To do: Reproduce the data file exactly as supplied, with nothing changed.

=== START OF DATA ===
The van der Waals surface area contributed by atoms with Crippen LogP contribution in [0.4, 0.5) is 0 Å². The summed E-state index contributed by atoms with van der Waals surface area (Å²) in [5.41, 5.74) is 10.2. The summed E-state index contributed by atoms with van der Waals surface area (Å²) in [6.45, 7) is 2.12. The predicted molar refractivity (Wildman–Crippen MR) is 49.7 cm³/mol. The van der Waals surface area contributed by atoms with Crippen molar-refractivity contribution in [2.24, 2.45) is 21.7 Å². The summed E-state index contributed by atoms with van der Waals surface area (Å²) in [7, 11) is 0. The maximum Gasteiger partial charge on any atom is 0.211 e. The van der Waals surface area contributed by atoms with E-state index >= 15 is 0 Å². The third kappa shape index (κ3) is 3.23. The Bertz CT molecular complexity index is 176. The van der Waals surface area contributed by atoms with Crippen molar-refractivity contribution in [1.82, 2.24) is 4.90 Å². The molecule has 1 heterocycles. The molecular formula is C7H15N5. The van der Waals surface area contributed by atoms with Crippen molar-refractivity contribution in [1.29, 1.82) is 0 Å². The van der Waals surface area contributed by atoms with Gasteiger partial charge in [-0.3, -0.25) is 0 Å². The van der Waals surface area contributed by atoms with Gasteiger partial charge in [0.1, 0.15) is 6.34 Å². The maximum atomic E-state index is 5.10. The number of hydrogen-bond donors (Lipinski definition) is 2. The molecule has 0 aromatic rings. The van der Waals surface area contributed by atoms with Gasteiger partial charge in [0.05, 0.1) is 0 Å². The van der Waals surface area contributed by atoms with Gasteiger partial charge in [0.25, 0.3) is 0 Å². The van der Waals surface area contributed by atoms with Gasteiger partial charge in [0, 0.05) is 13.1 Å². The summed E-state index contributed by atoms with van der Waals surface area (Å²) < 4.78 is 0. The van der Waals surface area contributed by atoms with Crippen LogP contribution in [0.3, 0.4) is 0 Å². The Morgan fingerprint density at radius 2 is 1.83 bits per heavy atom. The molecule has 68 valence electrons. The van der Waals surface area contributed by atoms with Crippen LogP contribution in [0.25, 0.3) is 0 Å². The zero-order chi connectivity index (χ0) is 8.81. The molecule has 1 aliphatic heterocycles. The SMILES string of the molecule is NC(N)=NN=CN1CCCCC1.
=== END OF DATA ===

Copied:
The van der Waals surface area contributed by atoms with Crippen LogP contribution in [0.4, 0.5) is 0 Å². The summed E-state index contributed by atoms with van der Waals surface area (Å²) in [5.41, 5.74) is 10.2. The summed E-state index contributed by atoms with van der Waals surface area (Å²) in [6.45, 7) is 2.12. The predicted molar refractivity (Wildman–Crippen MR) is 49.7 cm³/mol. The van der Waals surface area contributed by atoms with Crippen molar-refractivity contribution in [2.24, 2.45) is 21.7 Å². The summed E-state index contributed by atoms with van der Waals surface area (Å²) in [7, 11) is 0. The maximum Gasteiger partial charge on any atom is 0.211 e. The van der Waals surface area contributed by atoms with E-state index >= 15 is 0 Å². The third kappa shape index (κ3) is 3.23. The Bertz CT molecular complexity index is 176. The van der Waals surface area contributed by atoms with Crippen molar-refractivity contribution in [1.82, 2.24) is 4.90 Å². The molecule has 1 heterocycles. The molecular formula is C7H15N5. The van der Waals surface area contributed by atoms with Crippen molar-refractivity contribution in [1.29, 1.82) is 0 Å². The van der Waals surface area contributed by atoms with Gasteiger partial charge in [-0.3, -0.25) is 0 Å². The van der Waals surface area contributed by atoms with Gasteiger partial charge in [0.1, 0.15) is 6.34 Å². The maximum atomic E-state index is 5.10. The number of hydrogen-bond donors (Lipinski definition) is 2. The molecule has 0 aromatic rings. The van der Waals surface area contributed by atoms with Gasteiger partial charge in [0.05, 0.1) is 0 Å². The van der Waals surface area contributed by atoms with Gasteiger partial charge in [0.25, 0.3) is 0 Å². The van der Waals surface area contributed by atoms with Gasteiger partial charge in [0, 0.05) is 13.1 Å². The summed E-state index contributed by atoms with van der Waals surface area (Å²) < 4.78 is 0. The van der Waals surface area contributed by atoms with Crippen LogP contribution in [0.3, 0.4) is 0 Å². The Morgan fingerprint density at radius 2 is 1.83 bits per heavy atom. The molecule has 68 valence electrons. The van der Waals surface area contributed by atoms with Crippen LogP contribution in [0.25, 0.3) is 0 Å². The zero-order chi connectivity index (χ0) is 8.81. The molecule has 1 aliphatic heterocycles. The SMILES string of the molecule is NC(N)=NN=CN1CCCCC1.